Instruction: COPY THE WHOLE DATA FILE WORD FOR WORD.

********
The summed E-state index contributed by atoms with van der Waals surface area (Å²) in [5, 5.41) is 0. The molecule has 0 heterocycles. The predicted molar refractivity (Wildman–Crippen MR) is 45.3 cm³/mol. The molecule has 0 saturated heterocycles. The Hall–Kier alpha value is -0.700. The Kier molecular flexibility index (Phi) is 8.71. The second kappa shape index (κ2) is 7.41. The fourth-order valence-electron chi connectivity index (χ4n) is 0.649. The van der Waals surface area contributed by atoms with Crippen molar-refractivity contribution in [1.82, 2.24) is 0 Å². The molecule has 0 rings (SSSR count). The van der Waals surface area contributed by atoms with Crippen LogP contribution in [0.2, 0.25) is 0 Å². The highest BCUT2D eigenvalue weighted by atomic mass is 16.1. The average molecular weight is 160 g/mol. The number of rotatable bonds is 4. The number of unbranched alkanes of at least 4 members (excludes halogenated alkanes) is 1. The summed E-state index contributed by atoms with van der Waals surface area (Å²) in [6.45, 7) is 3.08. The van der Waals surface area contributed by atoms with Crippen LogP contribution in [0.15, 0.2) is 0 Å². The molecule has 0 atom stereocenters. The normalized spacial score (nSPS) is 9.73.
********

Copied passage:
The summed E-state index contributed by atoms with van der Waals surface area (Å²) in [5, 5.41) is 0. The molecule has 0 heterocycles. The predicted molar refractivity (Wildman–Crippen MR) is 45.3 cm³/mol. The molecule has 0 saturated heterocycles. The Hall–Kier alpha value is -0.700. The Kier molecular flexibility index (Phi) is 8.71. The second kappa shape index (κ2) is 7.41. The fourth-order valence-electron chi connectivity index (χ4n) is 0.649. The van der Waals surface area contributed by atoms with Crippen molar-refractivity contribution in [1.82, 2.24) is 0 Å². The molecule has 0 rings (SSSR count). The van der Waals surface area contributed by atoms with Crippen LogP contribution in [0.2, 0.25) is 0 Å². The highest BCUT2D eigenvalue weighted by atomic mass is 16.1. The average molecular weight is 160 g/mol. The number of rotatable bonds is 4. The number of unbranched alkanes of at least 4 members (excludes halogenated alkanes) is 1. The summed E-state index contributed by atoms with van der Waals surface area (Å²) in [6.45, 7) is 3.08. The van der Waals surface area contributed by atoms with Crippen LogP contribution in [0.15, 0.2) is 0 Å². The molecule has 0 atom stereocenters. The normalized spacial score (nSPS) is 9.73.